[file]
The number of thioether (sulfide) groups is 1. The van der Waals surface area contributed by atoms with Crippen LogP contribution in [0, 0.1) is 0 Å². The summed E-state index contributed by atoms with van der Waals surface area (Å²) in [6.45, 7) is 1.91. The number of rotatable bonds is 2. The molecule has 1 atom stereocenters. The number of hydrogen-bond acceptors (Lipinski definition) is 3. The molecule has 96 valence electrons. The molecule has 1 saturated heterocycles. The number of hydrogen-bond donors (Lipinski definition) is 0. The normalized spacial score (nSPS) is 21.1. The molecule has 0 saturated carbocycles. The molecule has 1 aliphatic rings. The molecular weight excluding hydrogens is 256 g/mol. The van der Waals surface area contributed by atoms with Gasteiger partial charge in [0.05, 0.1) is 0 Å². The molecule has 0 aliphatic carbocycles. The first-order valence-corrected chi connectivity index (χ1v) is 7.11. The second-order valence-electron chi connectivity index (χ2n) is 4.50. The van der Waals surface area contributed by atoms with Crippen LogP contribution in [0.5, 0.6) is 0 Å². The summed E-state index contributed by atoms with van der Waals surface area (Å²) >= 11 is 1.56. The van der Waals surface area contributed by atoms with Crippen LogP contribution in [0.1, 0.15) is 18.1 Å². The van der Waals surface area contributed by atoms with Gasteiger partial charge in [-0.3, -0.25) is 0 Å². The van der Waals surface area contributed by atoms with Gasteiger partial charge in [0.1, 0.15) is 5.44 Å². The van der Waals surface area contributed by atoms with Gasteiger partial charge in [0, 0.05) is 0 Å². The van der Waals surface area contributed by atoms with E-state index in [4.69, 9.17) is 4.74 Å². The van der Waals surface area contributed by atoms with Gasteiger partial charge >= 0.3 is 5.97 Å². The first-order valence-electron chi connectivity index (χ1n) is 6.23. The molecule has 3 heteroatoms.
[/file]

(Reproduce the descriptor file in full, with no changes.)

The number of thioether (sulfide) groups is 1. The van der Waals surface area contributed by atoms with Crippen LogP contribution in [0, 0.1) is 0 Å². The summed E-state index contributed by atoms with van der Waals surface area (Å²) in [6.45, 7) is 1.91. The number of rotatable bonds is 2. The molecule has 1 atom stereocenters. The number of hydrogen-bond acceptors (Lipinski definition) is 3. The molecule has 96 valence electrons. The molecule has 1 saturated heterocycles. The number of hydrogen-bond donors (Lipinski definition) is 0. The normalized spacial score (nSPS) is 21.1. The molecule has 0 saturated carbocycles. The molecule has 1 aliphatic rings. The molecular weight excluding hydrogens is 256 g/mol. The van der Waals surface area contributed by atoms with Gasteiger partial charge in [0.05, 0.1) is 0 Å². The molecule has 0 aliphatic carbocycles. The first-order valence-corrected chi connectivity index (χ1v) is 7.11. The second-order valence-electron chi connectivity index (χ2n) is 4.50. The van der Waals surface area contributed by atoms with Crippen LogP contribution in [0.5, 0.6) is 0 Å². The summed E-state index contributed by atoms with van der Waals surface area (Å²) >= 11 is 1.56. The van der Waals surface area contributed by atoms with Crippen LogP contribution in [0.1, 0.15) is 18.1 Å². The van der Waals surface area contributed by atoms with Gasteiger partial charge in [-0.3, -0.25) is 0 Å². The van der Waals surface area contributed by atoms with Gasteiger partial charge in [0.1, 0.15) is 5.44 Å². The van der Waals surface area contributed by atoms with Gasteiger partial charge in [0, 0.05) is 0 Å². The van der Waals surface area contributed by atoms with E-state index in [4.69, 9.17) is 4.74 Å². The van der Waals surface area contributed by atoms with Gasteiger partial charge >= 0.3 is 5.97 Å². The first-order valence-electron chi connectivity index (χ1n) is 6.23. The molecule has 3 heteroatoms.